St. Giles' Episcopal Church

The Episcopal Church in Jefferson, Maine

October 22, 2017 – 20th Sunday After Pentecost — Faith

St. Giles’ Episcopal Church

October 22, 2017 – 20th Sunday After Pentecost

Faith

The Rev. Dr. Susan Kraus

This morning I will begin a short sermon series on faith, hope, and love. For centuries these have been known as the Three Theological Virtues. You may be most familiar with them from St. Paul’s First Letter to the Corinthians, in a passage often read at weddings, though it is about the church and not romantic love: “And now faith, hope, and love abide, these three; and the greatest of these is love” (1 Corinthians 13:13).

You may remember – or at least know about – the Encounter or Sensitivity Training Group Movement in the 1970’s and 1980’s. One of the purposes of these groups was for participants to learn more about their feelings and how to express them to others honestly, not bound by the usual constraints of polite behavior. Some of the groups went to extremes and could be destructive to the members. But many were valuable, liberating in a positive way. At any rate, the effect of this movement went far beyond psychotherapy-oriented groups, into such fields as business and education.

In the early 70’s I took a college course on poetry. Since poetry is often about feelings, the professor thought it was appropriate for his students to experiment with some Sensitivity Group exercises. In one of these the class was divided into two groups, each forming a circle around the classroom, an inner circle and an outer circle. Each person in the inner circle stood with his/her back to a partner in the outer circle. Students in the inner circle were supposed to fall backward, trusting that their partners would catch them rather than let them fall to the floor. Though it was extremely unlikely that someone in the outer circle would let a partner fall, it was difficult for me and many of the students to trust that “fact” and let our bodies fall. Of course, learning about trust and our reluctance to trust was the point of the exercise.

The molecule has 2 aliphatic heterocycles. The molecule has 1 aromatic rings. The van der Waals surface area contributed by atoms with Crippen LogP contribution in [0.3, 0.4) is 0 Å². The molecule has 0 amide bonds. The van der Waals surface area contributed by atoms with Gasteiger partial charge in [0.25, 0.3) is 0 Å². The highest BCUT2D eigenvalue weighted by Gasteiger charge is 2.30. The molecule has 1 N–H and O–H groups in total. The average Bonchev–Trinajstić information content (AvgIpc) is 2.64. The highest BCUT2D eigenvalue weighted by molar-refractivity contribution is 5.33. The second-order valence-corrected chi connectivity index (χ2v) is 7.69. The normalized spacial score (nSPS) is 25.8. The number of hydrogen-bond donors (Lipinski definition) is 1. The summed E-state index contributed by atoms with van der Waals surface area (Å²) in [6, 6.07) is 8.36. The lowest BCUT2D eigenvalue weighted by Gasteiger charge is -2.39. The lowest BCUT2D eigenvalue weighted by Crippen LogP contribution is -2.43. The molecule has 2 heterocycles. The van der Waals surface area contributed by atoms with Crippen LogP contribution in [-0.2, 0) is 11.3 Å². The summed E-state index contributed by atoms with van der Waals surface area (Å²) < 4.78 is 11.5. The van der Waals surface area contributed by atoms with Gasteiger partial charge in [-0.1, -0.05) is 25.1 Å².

And the point of my telling this story is that faith is largely about trust, in a Christian context, about trust in God and in Jesus Christ. Will God “catch” you when you fall? We might look at that in the sense of sin and forgiveness. We say regularly in our worship services that God will forgive us when we return to God after we have strayed from God’s ways. Do you trust that promise, enough to honestly face your shortcomings and then commit yourself to God once again, with trust that God has forgiven you? This may sometimes be difficult for you to do; it is for me.

Paul Tillich, one of the most influential theologians of the 20th century, described God as “the ground of being,” the absolute foundation of our lives. Do you trust God in the sense of God being the foundation of your life? Do you trust that no matter how far down you go – in a free fall of loneliness, despair, sin, illness, even death – that God is there? Again, this may sometimes be difficult for you to do; it is for me.

Faith can also be understood as belief in the traditional doctrines of a particular religion, in our case, Christian religion. When we stand to recite the Nicene Creed or sing the creed as expressed in the words of “I believe in God almighty,” we are professing our faith in or our agreement with certain statements about God – Father, Son, and Holy Spirit – and about the church. In some denominations of the Christian religion its members are expected to agree completely with what the denomination regards as true beliefs. I have generally found a different approach in the Episcopal Church.